This blog piece is another thought about the challenges of modern technology getting in the way of mindfulness, contemplation and spiritual growth. Personally, one of the benefits of Shabbat is that the phone goes off, the computer goes off, leaving me with a day to read and think. Granted, I still read the newspaper on Shabbat (the horror), but at least I can do so in a leisurely manner.
My favorite line was a question the author posed at he beginning of his piece:
Who knows how much of my newfound calm is due to escaping modern technology and how much is due to immersing myself in an ancient discipline?
Friedman compares the Israel-Palestinian situation with the Iraqi Sunni-Shiite situation as two potentially impossible to resolve crises. He is correct in once sense, namely that resolving centuries old conflicts are not something that can happen overnight. That being said, how does it make sense to compare words to action. Comparing the inexcusable words of Rav Ovadiah Yosef with the killing of four Israelis by a Hamas terrorist seems unfair. Most of the time, from what we are told, while the Religious Zionist Rabbis utter hateful thoughts, most situations don’t end in absolute violence. Granted, there have been times when it has, such as Yigal Amir’s assassination of Yitzchak Rabin, but still, the numbers of terrorists attacks clearly favors the Palestinians. I sometimes think American leadership is too arrogant, thinking they can find a solution to problems that almost seem genetic.
Egyptian president Hosni Mubarak offers his opinion on the peace talks to start tomorrow. He argues that the infrastructure is in place but all that remains is for the psychology of violence to come to an end. As is typical, while he recognizes the need for Egypt to be part of the solution, the blame ultimately falls on Israel for not being as quick to give up land. Of course, these words are published the day after another shooting near Qiryat Arba, in which 4 Israelis were killed (Snap analysis: Mideast peace talks jeopardized at starting gate). So, Israel offers land and blood is shed. Israel doesn’t want to return land, blood is shed. I don’t know, but it seems to me that something doesn’t add up.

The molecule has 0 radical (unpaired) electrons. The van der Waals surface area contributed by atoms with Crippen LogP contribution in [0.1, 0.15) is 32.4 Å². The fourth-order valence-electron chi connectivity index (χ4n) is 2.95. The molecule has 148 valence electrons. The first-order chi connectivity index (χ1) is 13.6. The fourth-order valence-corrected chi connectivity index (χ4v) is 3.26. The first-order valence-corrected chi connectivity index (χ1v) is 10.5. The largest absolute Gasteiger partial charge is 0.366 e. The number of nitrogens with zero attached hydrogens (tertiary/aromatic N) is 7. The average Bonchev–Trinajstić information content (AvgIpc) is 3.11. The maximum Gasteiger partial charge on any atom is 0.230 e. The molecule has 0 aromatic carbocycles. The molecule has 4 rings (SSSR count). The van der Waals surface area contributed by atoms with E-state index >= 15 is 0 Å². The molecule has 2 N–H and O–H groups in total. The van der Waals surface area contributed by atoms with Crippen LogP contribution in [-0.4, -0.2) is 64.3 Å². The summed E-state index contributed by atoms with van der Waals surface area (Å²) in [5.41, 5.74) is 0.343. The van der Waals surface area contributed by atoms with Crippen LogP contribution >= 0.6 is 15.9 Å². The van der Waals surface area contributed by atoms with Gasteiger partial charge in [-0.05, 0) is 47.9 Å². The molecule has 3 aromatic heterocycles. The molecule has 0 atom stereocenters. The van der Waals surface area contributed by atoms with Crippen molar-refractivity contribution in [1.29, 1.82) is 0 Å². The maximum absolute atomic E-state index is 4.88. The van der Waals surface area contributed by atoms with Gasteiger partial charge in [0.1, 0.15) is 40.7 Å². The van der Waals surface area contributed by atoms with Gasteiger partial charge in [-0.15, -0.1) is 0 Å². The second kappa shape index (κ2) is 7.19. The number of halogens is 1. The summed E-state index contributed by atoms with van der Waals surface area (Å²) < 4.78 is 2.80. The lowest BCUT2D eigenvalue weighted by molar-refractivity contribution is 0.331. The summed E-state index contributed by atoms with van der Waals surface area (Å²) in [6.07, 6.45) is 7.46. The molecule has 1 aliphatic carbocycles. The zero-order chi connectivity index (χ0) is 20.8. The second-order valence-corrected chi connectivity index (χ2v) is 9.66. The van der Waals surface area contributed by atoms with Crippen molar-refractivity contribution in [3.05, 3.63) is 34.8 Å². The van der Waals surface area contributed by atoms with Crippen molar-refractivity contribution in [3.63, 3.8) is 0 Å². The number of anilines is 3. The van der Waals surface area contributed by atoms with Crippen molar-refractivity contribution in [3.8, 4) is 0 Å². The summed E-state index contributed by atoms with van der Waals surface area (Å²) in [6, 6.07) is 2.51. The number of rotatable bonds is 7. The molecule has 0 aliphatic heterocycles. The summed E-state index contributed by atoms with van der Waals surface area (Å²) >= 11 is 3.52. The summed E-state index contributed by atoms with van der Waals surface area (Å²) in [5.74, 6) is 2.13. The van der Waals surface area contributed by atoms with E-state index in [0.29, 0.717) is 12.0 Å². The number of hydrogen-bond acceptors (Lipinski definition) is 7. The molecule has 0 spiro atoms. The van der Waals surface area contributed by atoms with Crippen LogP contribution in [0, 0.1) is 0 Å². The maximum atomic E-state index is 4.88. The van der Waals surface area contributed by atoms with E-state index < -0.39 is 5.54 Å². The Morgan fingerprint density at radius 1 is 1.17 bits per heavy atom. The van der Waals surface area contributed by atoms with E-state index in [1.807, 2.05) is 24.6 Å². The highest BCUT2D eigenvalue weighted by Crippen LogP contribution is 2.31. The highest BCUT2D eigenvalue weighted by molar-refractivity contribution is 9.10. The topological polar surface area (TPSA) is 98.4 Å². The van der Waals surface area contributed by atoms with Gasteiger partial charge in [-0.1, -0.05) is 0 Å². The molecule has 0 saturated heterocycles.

Allen Nadler reviews some of the summers controversial graveyard issues in Israel, as both the Haredi community and the Arab Israeli community have used the existence of a cemetary to fight for their agendas.
This symposium is a must read. The phrase moderate Islam is one fraught with much controversy. Some of the writers, specifically the Islamic ones, find moderate to imply that somehow they are inauthentic. They prefer terms like normative Islam or modernist Islam. All the authors agree that the average Islamic person is not extremist, but someone concerned about living life and making sure to have food on the table. I often use that argument myself. However, the challenge we face is that most of us are only exposed to the extremists, who number more than a fringe few.
Beilin claims that the current American proposal will cause a complete failure of the Israeli-Palestinian peace negotiations. There is a pragmatic nature to his words as he cautions that too much too fast is not going to work. Peace needs to be slow and steady.
This piece presents a debate about whether married couples become more alike or if they simply are alike from the start because we look for similar personality traits. It could be some of both. It would be hard for people living together not to begin acting in complimentary ways over time.
The study discussed in this piece seems misleading. The sober die sooner more likely from other factors than because they don’t indulge in drink. Yet, maybe moderate drinking is healthy, as other studies have shown.